Under Another Sky: Journeys in Roman Britain
Jonathan Cape, 304pp, £20
The study of Roman Britain is always political, writes Charlotte Higgins. History is a story that we tell ourselves about ourselves and objective vision is impossible when it comes to the people who invaded us but also founded our capital city, who were our masters but provided the template for our imperial past. They came, saw and conquered us. Then they stayed, for as many years as separate the reign of Elizabeth I from the Blitz. We lived with them for 400 years. Do we now identify with the aggressors or the victims – or was it a useful mix? Were we slaves or a developing nation?
Selves and national identities are complicated and conflicted organisms: it’s hard to sort “I” from “other”, “ours” from “theirs”. The palace at Fishbourne was a Roman Downton Abbey, the epitome of luxury and glamour, and it was built 20 years after the conquest of Britain in 43AD. Its influence and economy must have permeated Roman Sussex for seven generations – enough time for Rome to get under everyone’s skin and into many Britons’ blood. The palace’s elaborate, geometric flower beds remind this nation of gardeners that our first grand gardens, like our first straight roads, came from Rome.
For these and many other reasons, Under Another Sky should be on every shelf in the UK. Part travelogue, part handbook and part revisionist history, it is a personal and vivid encounter with landscapes, artefacts and people. Higgins has a shrewd, enjoying eye for everything: a chunk of Roman wall in an underground car park; ferns rooting in the Roman mortar of an arch in the centre of Colchester; a new head of an Oxford college, sitting in front of a file marked “Bureaucratic Crap”. She gives us the Britain of 212AD but also the Britain of 2012 – in which, since farming around Hadrian’s Wall collapsed after foot-and-mouth disease while 100,000 tourists visit Housesteads Fort every year, at least one local economy depends on Roman ruins.
Like a travel book, Under Another Sky is organised by region. Kent, Scotland, Norfolk, Essex, Wales – everywhere, she takes richfronded byways into literature and music as well as archaeology. In Cumbria, the artist W G Collingwood stumbles over what he thinks is a corpse. It turns out to be someone trying to write poetry: a young man called Arthur Ransome. Elgar wrote a cantata on Caractacus, “marinating himself” in the landscape of his hero’s defeat by Rome. At Wroxeter, once the fourth-largest city in Roman Britain, the poet and Latinist A E Housman, a rare visitor to Shropshire, wrote “On Wenlock Edge the wood’s in trouble”. Twenty years later, a real Shropshire lad called Wilfred Owen wrote an ode to the same ancient site: “I had forgot that so remote an age/Beyond the horizon of our little sight,/Is far from us by no more spanless gauge/Than day and night, succeeding day and night . . .”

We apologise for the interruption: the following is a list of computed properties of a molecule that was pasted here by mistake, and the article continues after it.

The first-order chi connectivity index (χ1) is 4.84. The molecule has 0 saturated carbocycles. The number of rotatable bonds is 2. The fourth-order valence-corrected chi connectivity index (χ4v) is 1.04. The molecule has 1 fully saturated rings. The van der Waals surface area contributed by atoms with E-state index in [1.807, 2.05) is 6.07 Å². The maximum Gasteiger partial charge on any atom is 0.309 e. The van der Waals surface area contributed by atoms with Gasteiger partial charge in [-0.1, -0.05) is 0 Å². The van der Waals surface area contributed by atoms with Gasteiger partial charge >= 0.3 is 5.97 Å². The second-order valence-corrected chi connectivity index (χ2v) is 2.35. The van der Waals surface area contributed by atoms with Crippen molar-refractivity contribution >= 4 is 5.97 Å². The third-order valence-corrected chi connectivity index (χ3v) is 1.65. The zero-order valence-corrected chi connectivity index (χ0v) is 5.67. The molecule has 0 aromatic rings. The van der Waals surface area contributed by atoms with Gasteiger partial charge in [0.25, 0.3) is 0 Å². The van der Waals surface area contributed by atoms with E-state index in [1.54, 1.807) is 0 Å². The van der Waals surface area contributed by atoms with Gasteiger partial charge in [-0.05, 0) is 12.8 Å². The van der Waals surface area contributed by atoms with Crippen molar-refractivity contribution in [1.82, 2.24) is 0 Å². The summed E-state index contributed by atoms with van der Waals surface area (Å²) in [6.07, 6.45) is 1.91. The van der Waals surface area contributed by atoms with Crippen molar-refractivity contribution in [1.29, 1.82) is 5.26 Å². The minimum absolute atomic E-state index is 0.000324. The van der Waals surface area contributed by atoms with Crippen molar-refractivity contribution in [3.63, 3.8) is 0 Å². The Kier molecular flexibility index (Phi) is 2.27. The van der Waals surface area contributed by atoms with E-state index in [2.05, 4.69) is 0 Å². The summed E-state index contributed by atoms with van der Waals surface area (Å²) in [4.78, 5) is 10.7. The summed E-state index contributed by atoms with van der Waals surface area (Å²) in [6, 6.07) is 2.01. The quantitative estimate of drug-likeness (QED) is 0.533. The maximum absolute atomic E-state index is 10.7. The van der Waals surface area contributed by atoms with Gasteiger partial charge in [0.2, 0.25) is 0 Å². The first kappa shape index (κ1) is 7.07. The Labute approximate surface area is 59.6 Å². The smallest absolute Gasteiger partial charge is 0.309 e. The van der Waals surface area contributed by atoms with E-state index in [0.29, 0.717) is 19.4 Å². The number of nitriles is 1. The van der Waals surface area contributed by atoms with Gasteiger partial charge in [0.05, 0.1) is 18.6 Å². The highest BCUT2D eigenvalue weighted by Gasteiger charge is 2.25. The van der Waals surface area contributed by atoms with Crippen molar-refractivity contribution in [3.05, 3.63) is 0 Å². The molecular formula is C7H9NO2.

Ever since Roman Britain was rediscovered, it has been interpreted through ideological filters. Writers in the 18th century saw their own cherished values as the unbroken heritage of Roman “civility”. For the Britons of the 1840s, their true forebears were the Anglo-Saxon originators of the nation, who could step forward only once the alien intruders left. That dream of ethnic purity is hard to give up. Not one of the frescoes commissioned to decorate the new Houses of Parliament showed a scene from Roman Britain. “In a building whose fabric was conceived as an expression of national virtues and history, Britain’s four centuries in the orbit of Rome were felt to have nothing to say,” Higgins writes. And now, in a Britain that has long lost its empire, ideas of our Roman past are “coloured by contemporary concerns about modern imperialism and warfare”.
Yet, as Higgins shows, Britain was written into history by Caesar and Tacitus; those “noble defeated rebels” Caractacus and Boudicca – the first dramatis personae of British history – are “entirely Roman creations”. We build on others’ images of ourselves. Britannia’s first visual representation is as a bedraggled figure pinned to the ground by the emperor Claudius: hardly the lavishly draped figure wielding a trident on the pennies of George V.
Under Another Sky is beautifully considered and written. Gold coins glitter beside their moulds in a Colchester museum, “like jam tarts sprung from a baking tin”. Higgins prises received ideas from their moulds and sets them up for us to examine. Roman Britain, she suggests, “will never settle into telling us one thing: it will just as soon tell us the opposite”. Perhaps she’ll do Norman Britain next. But in this era of ever cruder debate about immigration, would a study of French Britain leave no British Britain at all? After reading Higgins’s book, you wonder: who were we then, who have we been since and who are we now?
Ruth Padel’s latest book is “The Mara Crossing” (Chatto & Windus, £14.99)